Students do not have to meet any requirements to receive a voucher. | Celina Oseguera/Mustang News

Taylor Petschl
Special to Mustang News

With the costs of tuition, books and other college necessities, food is the last purchase for some students.

The Cal Poly Hunger Program is here to help with that.

Since fall of 2013, Cal Poly’s Hunger Program has distributed 5,400 meal vouchers to students who could not afford to eat, Assistant Dean of Students Joy Harkins said. The vouchers allow students to consume “all you care to eat” lunches or dinners at the on-campus 19 Metro Station.

Students do not need to meet any qualifications to receive a voucher.

“You don’t have to be on financial aid, be enrolled in a certain number of units, have a certain GPA and you don’t have to be working,” Harkins said.

Originally, the vouchers were only available at the Dean of Students’ office. Now, vouchers are offered at 27 different locations, including each college’s advising center, Financial Aid, Counseling Services and the Academic Skills Center. All the on-campus locations are listed on the Hunger Program’s website.

“By having the meal vouchers available at certain points on campus, we’re hoping that when students approach faculty and staff, they’ll have a relationship with that person, whether it’s their instructor or an adviser or mentor,” Harkins said.

Some students have a hard time paying for both food and college expenses — according to the Cal Poly website, an average Cal Poly student can expect to pay between $17,619 and $24,360 per year on tuition, books, housing and other living expenses. Some students have financial aid,  scholarships or jobs to help pay these expenses.

Cross Cultural Centers Assistant Director Erin Echols has met students who face challenging situations while waiting to get money from these sources, she said.

“At the beginning of the school year, it can be rough for some students with—maybe financial aid hasn’t come through yet, or their first paycheck hasn’t come through for their campus jobs,” Echols said.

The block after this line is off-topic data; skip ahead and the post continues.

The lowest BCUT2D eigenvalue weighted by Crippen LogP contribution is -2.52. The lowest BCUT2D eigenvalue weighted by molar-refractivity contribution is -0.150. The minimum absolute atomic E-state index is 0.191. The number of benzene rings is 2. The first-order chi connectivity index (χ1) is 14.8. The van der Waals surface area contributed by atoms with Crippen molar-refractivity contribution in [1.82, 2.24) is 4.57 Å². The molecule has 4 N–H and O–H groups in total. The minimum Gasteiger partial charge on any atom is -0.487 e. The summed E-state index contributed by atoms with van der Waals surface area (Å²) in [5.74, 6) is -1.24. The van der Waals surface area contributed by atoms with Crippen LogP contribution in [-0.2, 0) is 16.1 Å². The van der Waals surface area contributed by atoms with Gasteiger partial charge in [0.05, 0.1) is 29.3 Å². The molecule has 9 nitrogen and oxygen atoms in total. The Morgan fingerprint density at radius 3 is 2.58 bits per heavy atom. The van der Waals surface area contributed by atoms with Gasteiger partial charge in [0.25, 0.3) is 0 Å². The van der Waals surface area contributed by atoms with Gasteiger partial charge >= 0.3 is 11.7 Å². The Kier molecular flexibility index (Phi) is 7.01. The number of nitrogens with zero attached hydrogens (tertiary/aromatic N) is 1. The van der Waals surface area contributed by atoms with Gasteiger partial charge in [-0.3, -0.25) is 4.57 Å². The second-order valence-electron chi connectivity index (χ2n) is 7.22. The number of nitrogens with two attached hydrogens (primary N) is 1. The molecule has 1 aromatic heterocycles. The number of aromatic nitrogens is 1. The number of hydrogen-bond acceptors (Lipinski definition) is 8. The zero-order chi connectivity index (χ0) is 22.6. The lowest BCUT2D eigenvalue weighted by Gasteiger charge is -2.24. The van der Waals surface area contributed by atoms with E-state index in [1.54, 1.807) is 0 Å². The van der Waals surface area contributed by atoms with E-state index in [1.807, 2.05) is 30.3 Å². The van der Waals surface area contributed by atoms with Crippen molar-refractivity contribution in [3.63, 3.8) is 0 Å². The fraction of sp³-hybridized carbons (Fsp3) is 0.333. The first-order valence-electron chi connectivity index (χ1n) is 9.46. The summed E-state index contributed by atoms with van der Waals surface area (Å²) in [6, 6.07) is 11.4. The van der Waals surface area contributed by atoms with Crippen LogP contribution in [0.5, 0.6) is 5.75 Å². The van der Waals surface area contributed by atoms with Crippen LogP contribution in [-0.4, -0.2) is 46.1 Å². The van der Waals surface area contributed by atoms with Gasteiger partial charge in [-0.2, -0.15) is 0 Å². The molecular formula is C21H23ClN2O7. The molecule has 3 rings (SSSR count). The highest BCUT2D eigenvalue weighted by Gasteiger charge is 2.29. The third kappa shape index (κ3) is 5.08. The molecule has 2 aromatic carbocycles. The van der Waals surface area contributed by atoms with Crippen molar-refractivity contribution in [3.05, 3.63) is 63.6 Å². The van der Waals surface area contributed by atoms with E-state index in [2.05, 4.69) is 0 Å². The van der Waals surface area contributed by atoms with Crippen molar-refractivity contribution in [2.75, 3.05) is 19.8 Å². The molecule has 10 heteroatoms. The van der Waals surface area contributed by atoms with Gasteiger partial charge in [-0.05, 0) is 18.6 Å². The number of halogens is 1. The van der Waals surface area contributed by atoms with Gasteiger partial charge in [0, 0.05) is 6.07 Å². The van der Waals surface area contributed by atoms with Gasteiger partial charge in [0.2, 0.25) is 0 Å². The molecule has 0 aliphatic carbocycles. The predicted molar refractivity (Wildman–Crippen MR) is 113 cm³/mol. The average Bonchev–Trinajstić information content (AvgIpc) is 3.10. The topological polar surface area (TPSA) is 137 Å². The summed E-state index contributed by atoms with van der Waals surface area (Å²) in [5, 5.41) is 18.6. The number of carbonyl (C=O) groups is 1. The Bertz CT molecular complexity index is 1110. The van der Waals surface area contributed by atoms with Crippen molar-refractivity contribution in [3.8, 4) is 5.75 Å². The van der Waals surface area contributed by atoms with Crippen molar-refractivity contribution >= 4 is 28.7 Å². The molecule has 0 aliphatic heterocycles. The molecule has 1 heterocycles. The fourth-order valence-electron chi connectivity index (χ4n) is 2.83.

Many students at Cal Poly fall into the category that wait on financial aid to pay for college expenses. In fact, 61 percent of full-time undergraduates applied for financial aid for the 2012-13 academic year at Cal Poly. Only 5 percent had their financial needs fully met without requiring loans, according to CSUmentor.com.

But financial aid cannot guarantee a student will have enough money to cover every expense throughout the month, Harkins said.

The university expects the Hunger Program to continue growing as more people become aware of the resource, Echols said. To make sure this happens, Harkins has been reaching out to different advising centers and student development professionals on campus.

The Hunger Program doesn’t put a limit on how many vouchers a location may hand out. The number is solely dependent upon how many students are seeking help, Echols said.

The vouchers are intended to be a temporary solution rather than a way to fill an ongoing need, Echols said. There are several other options if a student’s need is more consistent. For example, PULSE’s new food pantry can provide a bag of groceries to students.

“We like to emphasize for them some other resources that are on campus,” Echols said.

Several churches and other nonprofits also offer pre-made or take-home meals. They offer food assistance on different days of the week. Students can find the complete list of times and locations on the Hunger Program’s website.

Cal Poly isn’t the only place where students can receive food.

Feeding America, a national hunger-relief charity, included college students for the first time in the recently released Hunger in America 2014 study.

Some 10 percent of the adult clients Feeding America serve are listed as students, Director for Media Relations Ross Fraser said. Feeding America helps 2 million full-time and 1 million part-time students.

It may be hard for students to admit they cannot afford to purchase their next meal. Echols expects the program will continue to grow and give students access to vouchers without going too far out of their comfort zone, she said.

“I think it takes a lot of guts to come back and ask for any kind of assistance for any student on campus. So to admit that you’re hungry, I think, can be tough,” Echols said. “But we’re really happy that our students feel comfortable enough to come back here.”

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